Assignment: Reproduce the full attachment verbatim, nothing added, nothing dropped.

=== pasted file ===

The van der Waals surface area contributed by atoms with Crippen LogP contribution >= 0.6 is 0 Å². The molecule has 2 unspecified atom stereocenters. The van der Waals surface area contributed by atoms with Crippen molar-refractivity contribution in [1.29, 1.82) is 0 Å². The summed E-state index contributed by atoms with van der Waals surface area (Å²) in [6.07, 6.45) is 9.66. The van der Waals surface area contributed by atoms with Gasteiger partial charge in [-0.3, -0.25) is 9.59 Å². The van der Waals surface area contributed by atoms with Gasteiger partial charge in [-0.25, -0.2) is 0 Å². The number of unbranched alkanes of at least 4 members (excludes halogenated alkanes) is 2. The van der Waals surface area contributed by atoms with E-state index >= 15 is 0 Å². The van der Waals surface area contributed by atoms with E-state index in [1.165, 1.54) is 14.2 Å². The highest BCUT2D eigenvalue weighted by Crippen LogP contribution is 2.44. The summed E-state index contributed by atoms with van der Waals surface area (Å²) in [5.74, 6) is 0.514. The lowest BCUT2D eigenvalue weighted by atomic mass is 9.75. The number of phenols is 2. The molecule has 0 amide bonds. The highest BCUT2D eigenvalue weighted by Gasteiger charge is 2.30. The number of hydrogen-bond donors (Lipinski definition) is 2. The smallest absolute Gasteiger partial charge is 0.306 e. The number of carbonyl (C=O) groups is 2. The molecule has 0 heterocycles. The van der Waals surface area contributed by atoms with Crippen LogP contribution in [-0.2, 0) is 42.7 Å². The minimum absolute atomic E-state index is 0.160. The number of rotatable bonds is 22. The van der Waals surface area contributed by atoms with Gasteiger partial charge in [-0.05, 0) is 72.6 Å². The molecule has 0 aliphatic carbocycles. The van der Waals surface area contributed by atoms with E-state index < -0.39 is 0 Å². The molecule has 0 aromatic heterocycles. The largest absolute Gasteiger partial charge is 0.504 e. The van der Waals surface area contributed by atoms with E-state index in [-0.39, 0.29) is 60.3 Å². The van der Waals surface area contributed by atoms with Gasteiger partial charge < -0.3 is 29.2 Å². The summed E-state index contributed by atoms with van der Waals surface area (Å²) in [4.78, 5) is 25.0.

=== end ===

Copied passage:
The van der Waals surface area contributed by atoms with Crippen LogP contribution >= 0.6 is 0 Å². The molecule has 2 unspecified atom stereocenters. The van der Waals surface area contributed by atoms with Crippen molar-refractivity contribution in [1.29, 1.82) is 0 Å². The summed E-state index contributed by atoms with van der Waals surface area (Å²) in [6.07, 6.45) is 9.66. The van der Waals surface area contributed by atoms with Gasteiger partial charge in [-0.3, -0.25) is 9.59 Å². The van der Waals surface area contributed by atoms with Gasteiger partial charge in [-0.25, -0.2) is 0 Å². The number of unbranched alkanes of at least 4 members (excludes halogenated alkanes) is 2. The van der Waals surface area contributed by atoms with E-state index >= 15 is 0 Å². The van der Waals surface area contributed by atoms with E-state index in [1.165, 1.54) is 14.2 Å². The highest BCUT2D eigenvalue weighted by Crippen LogP contribution is 2.44. The summed E-state index contributed by atoms with van der Waals surface area (Å²) in [5.74, 6) is 0.514. The lowest BCUT2D eigenvalue weighted by atomic mass is 9.75. The number of phenols is 2. The molecule has 0 amide bonds. The highest BCUT2D eigenvalue weighted by Gasteiger charge is 2.30. The number of hydrogen-bond donors (Lipinski definition) is 2. The smallest absolute Gasteiger partial charge is 0.306 e. The number of carbonyl (C=O) groups is 2. The molecule has 0 heterocycles. The van der Waals surface area contributed by atoms with Crippen LogP contribution in [-0.2, 0) is 42.7 Å². The minimum absolute atomic E-state index is 0.160. The number of rotatable bonds is 22. The van der Waals surface area contributed by atoms with Gasteiger partial charge in [-0.05, 0) is 72.6 Å². The molecule has 0 aliphatic carbocycles. The van der Waals surface area contributed by atoms with E-state index < -0.39 is 0 Å². The molecule has 0 aromatic heterocycles. The largest absolute Gasteiger partial charge is 0.504 e. The van der Waals surface area contributed by atoms with E-state index in [-0.39, 0.29) is 60.3 Å². The van der Waals surface area contributed by atoms with Gasteiger partial charge < -0.3 is 29.2 Å². The summed E-state index contributed by atoms with van der Waals surface area (Å²) in [4.78, 5) is 25.0.